IL-18 contributes to renal damage after ischemia-reperfusion

Huiling Wu, Melissa L. Craft, Peng Wang, Kate R. Wyburn, Gang Chen, Jin Ma, Brett Hambly, Steven J. Chadban

Research output: Contribution to journalArticlepeer-review

171 Scopus citations

Abstract

IL-18 is a proinflammatory cytokine produced by macrophages and other cell types present in the kidney during ischemia-reperfusion injury (IRI), but its role in this injury is unknown. Here, compared with wild-type mice, IL-18 -/- mice subjected to kidney IRI demonstrated better kidney function, less tubular damage, reduced accumulation of neutrophils and macrophages, and decreased expression of proinflammatory molecules that are downstream of IL-18. For determination of the relative contributions of leukocytes and parenchymal cells to IL-18 production and subsequent kidney damage during IRI, bone marrow-chimeric mice were generated. Wild-type mice engrafted with IL-18 -/- hemopoietic cells showed less kidney dysfunction and tubular damage than IL-18-/- mice engrafted with wild-type bone marrow. In vitro, macrophages produced IL-18 mRNA and protein in response to ischemia. These data suggest bone marrow-derived cells are the key contributors to IL-18-mediated effects of renal IRI. Finally, similar to IL-18-/- mice, pretreatment of wild-type mice with IL-18-binding protein was reno-protective in this model of IRI. In conclusion, IL-18, derived primarily from cells of bone marrow origin, contributes to the renal damage observed during IRI. IL-18-binding protein may have potential as a renoprotective therapy.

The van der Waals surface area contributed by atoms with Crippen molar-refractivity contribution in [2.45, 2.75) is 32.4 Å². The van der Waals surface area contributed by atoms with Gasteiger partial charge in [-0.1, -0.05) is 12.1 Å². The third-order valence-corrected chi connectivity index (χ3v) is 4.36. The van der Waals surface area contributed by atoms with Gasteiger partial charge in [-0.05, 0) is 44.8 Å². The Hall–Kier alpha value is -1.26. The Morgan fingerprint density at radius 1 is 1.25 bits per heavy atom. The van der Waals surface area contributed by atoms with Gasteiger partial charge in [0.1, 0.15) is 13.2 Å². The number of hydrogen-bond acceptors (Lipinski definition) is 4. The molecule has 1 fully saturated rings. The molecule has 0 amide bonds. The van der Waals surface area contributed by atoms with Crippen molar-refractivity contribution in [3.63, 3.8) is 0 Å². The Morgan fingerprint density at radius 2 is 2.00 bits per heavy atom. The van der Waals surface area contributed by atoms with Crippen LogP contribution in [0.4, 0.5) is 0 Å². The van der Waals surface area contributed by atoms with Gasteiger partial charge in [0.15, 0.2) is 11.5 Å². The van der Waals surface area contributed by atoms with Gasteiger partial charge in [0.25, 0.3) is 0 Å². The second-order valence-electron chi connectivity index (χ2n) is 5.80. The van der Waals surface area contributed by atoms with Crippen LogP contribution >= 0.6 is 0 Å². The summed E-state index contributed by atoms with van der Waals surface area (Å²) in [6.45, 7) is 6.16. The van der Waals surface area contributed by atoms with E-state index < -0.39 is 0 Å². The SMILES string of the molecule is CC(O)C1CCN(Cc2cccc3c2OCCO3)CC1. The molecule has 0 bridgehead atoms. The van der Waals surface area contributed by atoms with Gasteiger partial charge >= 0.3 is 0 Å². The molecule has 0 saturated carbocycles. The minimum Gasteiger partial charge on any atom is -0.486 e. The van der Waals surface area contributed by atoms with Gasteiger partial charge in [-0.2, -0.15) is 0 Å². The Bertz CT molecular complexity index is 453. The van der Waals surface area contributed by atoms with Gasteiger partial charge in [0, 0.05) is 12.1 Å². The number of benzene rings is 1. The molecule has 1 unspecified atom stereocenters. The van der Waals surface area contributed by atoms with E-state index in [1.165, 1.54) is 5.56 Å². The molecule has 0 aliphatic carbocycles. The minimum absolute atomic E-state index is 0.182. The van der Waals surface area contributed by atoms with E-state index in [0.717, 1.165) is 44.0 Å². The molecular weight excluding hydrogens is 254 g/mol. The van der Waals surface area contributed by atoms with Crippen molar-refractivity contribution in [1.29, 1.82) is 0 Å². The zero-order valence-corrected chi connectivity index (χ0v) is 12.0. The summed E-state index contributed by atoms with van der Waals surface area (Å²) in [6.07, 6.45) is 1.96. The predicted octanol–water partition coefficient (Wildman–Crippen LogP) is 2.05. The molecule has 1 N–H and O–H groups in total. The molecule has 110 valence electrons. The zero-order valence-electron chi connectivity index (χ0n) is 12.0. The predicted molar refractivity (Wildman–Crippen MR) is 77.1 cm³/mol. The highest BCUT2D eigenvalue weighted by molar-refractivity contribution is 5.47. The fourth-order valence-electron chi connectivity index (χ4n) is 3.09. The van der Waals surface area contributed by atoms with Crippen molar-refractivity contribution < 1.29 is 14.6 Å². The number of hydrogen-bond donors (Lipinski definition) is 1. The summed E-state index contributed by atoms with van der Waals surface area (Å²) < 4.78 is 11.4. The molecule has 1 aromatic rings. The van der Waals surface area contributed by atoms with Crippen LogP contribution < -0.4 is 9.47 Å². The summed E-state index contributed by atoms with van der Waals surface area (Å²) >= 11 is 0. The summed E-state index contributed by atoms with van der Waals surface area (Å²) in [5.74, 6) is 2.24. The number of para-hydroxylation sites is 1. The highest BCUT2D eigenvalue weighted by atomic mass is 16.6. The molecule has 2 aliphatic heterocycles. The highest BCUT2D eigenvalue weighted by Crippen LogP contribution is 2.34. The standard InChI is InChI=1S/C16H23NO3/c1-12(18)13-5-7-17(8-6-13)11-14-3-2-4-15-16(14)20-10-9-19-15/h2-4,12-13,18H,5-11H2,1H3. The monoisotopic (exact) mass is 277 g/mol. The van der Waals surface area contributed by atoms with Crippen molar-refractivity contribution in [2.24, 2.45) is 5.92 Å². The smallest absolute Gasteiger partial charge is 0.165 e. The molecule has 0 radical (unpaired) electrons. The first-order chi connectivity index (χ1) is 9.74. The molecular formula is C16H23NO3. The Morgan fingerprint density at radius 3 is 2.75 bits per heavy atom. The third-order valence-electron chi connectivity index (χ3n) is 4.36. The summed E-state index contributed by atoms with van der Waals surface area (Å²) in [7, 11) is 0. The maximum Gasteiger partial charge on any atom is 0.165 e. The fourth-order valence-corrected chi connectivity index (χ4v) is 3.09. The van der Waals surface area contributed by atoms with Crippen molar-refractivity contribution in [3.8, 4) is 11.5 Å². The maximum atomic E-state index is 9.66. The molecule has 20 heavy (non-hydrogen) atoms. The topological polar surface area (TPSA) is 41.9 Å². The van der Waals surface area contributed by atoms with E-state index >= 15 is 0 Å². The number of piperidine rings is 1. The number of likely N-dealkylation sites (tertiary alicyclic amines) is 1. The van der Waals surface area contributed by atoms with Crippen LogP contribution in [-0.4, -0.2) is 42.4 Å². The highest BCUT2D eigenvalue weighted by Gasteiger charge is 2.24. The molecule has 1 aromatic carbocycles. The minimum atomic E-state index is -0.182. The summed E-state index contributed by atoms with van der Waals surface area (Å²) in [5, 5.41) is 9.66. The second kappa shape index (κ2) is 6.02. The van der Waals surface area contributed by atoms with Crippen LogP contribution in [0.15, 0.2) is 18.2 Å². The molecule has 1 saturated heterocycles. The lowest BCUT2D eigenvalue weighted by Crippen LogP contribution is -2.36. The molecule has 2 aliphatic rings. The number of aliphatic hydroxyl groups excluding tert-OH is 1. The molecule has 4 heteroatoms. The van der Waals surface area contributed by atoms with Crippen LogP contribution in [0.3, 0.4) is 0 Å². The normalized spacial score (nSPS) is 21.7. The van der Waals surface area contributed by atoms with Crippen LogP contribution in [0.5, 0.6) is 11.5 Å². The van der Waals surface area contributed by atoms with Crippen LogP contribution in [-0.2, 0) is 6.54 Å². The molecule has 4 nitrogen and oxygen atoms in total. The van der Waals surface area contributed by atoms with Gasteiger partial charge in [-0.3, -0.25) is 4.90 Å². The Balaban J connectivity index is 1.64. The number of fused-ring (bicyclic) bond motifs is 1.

Original languageEnglish
Pages (from-to)2331-2341
Number of pages11
JournalJournal of the American Society of Nephrology : JASN
Volume19
Issue number12
DOIs
StatePublished - Dec 2008
Externally publishedYes

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